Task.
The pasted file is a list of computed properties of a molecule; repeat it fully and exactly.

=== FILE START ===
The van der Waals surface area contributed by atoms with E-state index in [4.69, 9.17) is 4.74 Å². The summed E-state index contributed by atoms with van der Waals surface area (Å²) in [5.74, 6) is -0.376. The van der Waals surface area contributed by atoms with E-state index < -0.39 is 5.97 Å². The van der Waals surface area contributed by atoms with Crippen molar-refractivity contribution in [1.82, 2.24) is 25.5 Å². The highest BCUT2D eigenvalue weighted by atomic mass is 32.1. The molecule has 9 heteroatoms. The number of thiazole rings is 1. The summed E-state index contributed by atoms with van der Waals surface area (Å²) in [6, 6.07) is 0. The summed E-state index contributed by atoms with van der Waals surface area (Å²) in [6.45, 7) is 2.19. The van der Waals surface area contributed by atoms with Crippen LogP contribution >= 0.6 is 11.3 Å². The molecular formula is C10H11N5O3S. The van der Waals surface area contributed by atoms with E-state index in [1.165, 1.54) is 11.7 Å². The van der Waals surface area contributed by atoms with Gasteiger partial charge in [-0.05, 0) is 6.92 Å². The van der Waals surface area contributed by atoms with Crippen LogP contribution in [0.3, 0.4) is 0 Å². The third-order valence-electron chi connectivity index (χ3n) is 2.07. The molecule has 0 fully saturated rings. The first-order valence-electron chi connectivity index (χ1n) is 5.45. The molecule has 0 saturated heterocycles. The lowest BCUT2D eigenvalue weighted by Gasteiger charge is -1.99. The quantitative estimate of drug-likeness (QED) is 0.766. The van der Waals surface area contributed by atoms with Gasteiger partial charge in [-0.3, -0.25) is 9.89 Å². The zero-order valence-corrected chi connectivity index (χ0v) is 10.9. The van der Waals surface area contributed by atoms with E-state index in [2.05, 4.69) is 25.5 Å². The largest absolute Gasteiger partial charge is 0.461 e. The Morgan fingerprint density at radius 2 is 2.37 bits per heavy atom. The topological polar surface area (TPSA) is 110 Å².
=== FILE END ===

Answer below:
The van der Waals surface area contributed by atoms with E-state index in [4.69, 9.17) is 4.74 Å². The summed E-state index contributed by atoms with van der Waals surface area (Å²) in [5.74, 6) is -0.376. The van der Waals surface area contributed by atoms with E-state index < -0.39 is 5.97 Å². The van der Waals surface area contributed by atoms with Crippen molar-refractivity contribution in [1.82, 2.24) is 25.5 Å². The highest BCUT2D eigenvalue weighted by atomic mass is 32.1. The molecule has 9 heteroatoms. The number of thiazole rings is 1. The summed E-state index contributed by atoms with van der Waals surface area (Å²) in [6, 6.07) is 0. The summed E-state index contributed by atoms with van der Waals surface area (Å²) in [6.45, 7) is 2.19. The van der Waals surface area contributed by atoms with Crippen LogP contribution >= 0.6 is 11.3 Å². The molecular formula is C10H11N5O3S. The van der Waals surface area contributed by atoms with E-state index in [1.165, 1.54) is 11.7 Å². The van der Waals surface area contributed by atoms with Gasteiger partial charge in [-0.05, 0) is 6.92 Å². The van der Waals surface area contributed by atoms with Crippen LogP contribution in [0.3, 0.4) is 0 Å². The third-order valence-electron chi connectivity index (χ3n) is 2.07. The molecule has 0 fully saturated rings. The first-order valence-electron chi connectivity index (χ1n) is 5.45. The molecule has 0 saturated heterocycles. The lowest BCUT2D eigenvalue weighted by Gasteiger charge is -1.99. The quantitative estimate of drug-likeness (QED) is 0.766. The van der Waals surface area contributed by atoms with Gasteiger partial charge in [-0.3, -0.25) is 9.89 Å². The zero-order valence-corrected chi connectivity index (χ0v) is 10.9. The van der Waals surface area contributed by atoms with E-state index in [2.05, 4.69) is 25.5 Å². The largest absolute Gasteiger partial charge is 0.461 e. The Morgan fingerprint density at radius 2 is 2.37 bits per heavy atom. The topological polar surface area (TPSA) is 110 Å².